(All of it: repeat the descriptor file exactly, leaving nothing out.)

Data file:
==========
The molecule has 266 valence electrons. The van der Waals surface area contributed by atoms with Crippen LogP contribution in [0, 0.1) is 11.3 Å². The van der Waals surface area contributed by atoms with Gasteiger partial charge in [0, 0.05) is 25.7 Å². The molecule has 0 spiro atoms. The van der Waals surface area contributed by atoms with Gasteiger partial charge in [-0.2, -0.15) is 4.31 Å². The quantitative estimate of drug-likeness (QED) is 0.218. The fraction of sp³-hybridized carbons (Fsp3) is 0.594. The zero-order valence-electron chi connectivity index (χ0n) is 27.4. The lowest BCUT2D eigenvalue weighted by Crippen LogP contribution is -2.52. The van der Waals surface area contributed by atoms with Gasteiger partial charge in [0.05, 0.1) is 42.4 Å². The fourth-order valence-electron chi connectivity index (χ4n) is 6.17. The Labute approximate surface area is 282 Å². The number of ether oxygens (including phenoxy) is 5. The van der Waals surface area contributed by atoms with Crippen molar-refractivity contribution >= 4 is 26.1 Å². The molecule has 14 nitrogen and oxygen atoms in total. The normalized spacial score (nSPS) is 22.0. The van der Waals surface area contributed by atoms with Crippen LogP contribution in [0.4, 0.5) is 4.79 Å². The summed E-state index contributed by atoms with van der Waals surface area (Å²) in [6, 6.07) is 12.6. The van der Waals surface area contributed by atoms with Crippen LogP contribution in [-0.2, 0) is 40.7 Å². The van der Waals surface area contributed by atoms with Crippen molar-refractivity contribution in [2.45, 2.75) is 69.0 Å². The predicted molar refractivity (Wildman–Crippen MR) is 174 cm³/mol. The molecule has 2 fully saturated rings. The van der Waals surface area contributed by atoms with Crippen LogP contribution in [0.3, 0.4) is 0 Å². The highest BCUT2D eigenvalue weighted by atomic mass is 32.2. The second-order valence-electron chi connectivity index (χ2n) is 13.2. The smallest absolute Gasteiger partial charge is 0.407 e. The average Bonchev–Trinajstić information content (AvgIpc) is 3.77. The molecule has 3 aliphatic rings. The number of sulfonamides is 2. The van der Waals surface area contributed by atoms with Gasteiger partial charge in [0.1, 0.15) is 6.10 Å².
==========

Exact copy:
The molecule has 266 valence electrons. The van der Waals surface area contributed by atoms with Crippen LogP contribution in [0, 0.1) is 11.3 Å². The van der Waals surface area contributed by atoms with Gasteiger partial charge in [0, 0.05) is 25.7 Å². The molecule has 0 spiro atoms. The van der Waals surface area contributed by atoms with Gasteiger partial charge in [-0.2, -0.15) is 4.31 Å². The quantitative estimate of drug-likeness (QED) is 0.218. The fraction of sp³-hybridized carbons (Fsp3) is 0.594. The zero-order valence-electron chi connectivity index (χ0n) is 27.4. The lowest BCUT2D eigenvalue weighted by Crippen LogP contribution is -2.52. The van der Waals surface area contributed by atoms with Gasteiger partial charge in [0.05, 0.1) is 42.4 Å². The fourth-order valence-electron chi connectivity index (χ4n) is 6.17. The Labute approximate surface area is 282 Å². The number of ether oxygens (including phenoxy) is 5. The van der Waals surface area contributed by atoms with Crippen molar-refractivity contribution >= 4 is 26.1 Å². The molecule has 14 nitrogen and oxygen atoms in total. The normalized spacial score (nSPS) is 22.0. The van der Waals surface area contributed by atoms with Crippen LogP contribution in [0.4, 0.5) is 4.79 Å². The summed E-state index contributed by atoms with van der Waals surface area (Å²) in [6, 6.07) is 12.6. The van der Waals surface area contributed by atoms with Crippen LogP contribution in [-0.2, 0) is 40.7 Å². The van der Waals surface area contributed by atoms with Crippen molar-refractivity contribution in [2.45, 2.75) is 69.0 Å². The predicted molar refractivity (Wildman–Crippen MR) is 174 cm³/mol. The molecule has 2 fully saturated rings. The van der Waals surface area contributed by atoms with Crippen LogP contribution in [0.3, 0.4) is 0 Å². The highest BCUT2D eigenvalue weighted by atomic mass is 32.2. The second-order valence-electron chi connectivity index (χ2n) is 13.2. The smallest absolute Gasteiger partial charge is 0.407 e. The average Bonchev–Trinajstić information content (AvgIpc) is 3.77. The molecule has 3 aliphatic rings. The number of sulfonamides is 2. The van der Waals surface area contributed by atoms with Gasteiger partial charge in [0.1, 0.15) is 6.10 Å².